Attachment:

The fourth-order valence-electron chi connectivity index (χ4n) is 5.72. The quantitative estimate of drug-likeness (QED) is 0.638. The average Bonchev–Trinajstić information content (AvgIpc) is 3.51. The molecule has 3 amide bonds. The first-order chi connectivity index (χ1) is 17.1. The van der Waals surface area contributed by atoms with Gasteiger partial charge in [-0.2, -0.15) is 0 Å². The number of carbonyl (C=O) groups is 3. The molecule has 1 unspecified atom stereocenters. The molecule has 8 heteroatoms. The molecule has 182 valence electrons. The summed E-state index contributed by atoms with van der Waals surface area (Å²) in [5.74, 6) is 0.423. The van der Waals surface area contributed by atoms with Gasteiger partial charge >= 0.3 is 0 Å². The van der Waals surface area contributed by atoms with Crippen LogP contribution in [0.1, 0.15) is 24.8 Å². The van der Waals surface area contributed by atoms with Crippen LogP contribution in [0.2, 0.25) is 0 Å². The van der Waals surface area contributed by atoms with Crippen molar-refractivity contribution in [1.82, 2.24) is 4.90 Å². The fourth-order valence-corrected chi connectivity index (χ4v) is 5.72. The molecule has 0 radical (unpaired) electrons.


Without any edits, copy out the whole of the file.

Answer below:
The fourth-order valence-electron chi connectivity index (χ4n) is 5.72. The quantitative estimate of drug-likeness (QED) is 0.638. The average Bonchev–Trinajstić information content (AvgIpc) is 3.51. The molecule has 3 amide bonds. The first-order chi connectivity index (χ1) is 17.1. The van der Waals surface area contributed by atoms with Gasteiger partial charge in [-0.2, -0.15) is 0 Å². The number of carbonyl (C=O) groups is 3. The molecule has 1 unspecified atom stereocenters. The molecule has 8 heteroatoms. The molecule has 182 valence electrons. The summed E-state index contributed by atoms with van der Waals surface area (Å²) in [5.74, 6) is 0.423. The van der Waals surface area contributed by atoms with Gasteiger partial charge >= 0.3 is 0 Å². The van der Waals surface area contributed by atoms with Crippen LogP contribution in [0.1, 0.15) is 24.8 Å². The van der Waals surface area contributed by atoms with Crippen LogP contribution in [0.2, 0.25) is 0 Å². The van der Waals surface area contributed by atoms with Crippen molar-refractivity contribution in [1.82, 2.24) is 4.90 Å². The fourth-order valence-corrected chi connectivity index (χ4v) is 5.72. The molecule has 0 radical (unpaired) electrons.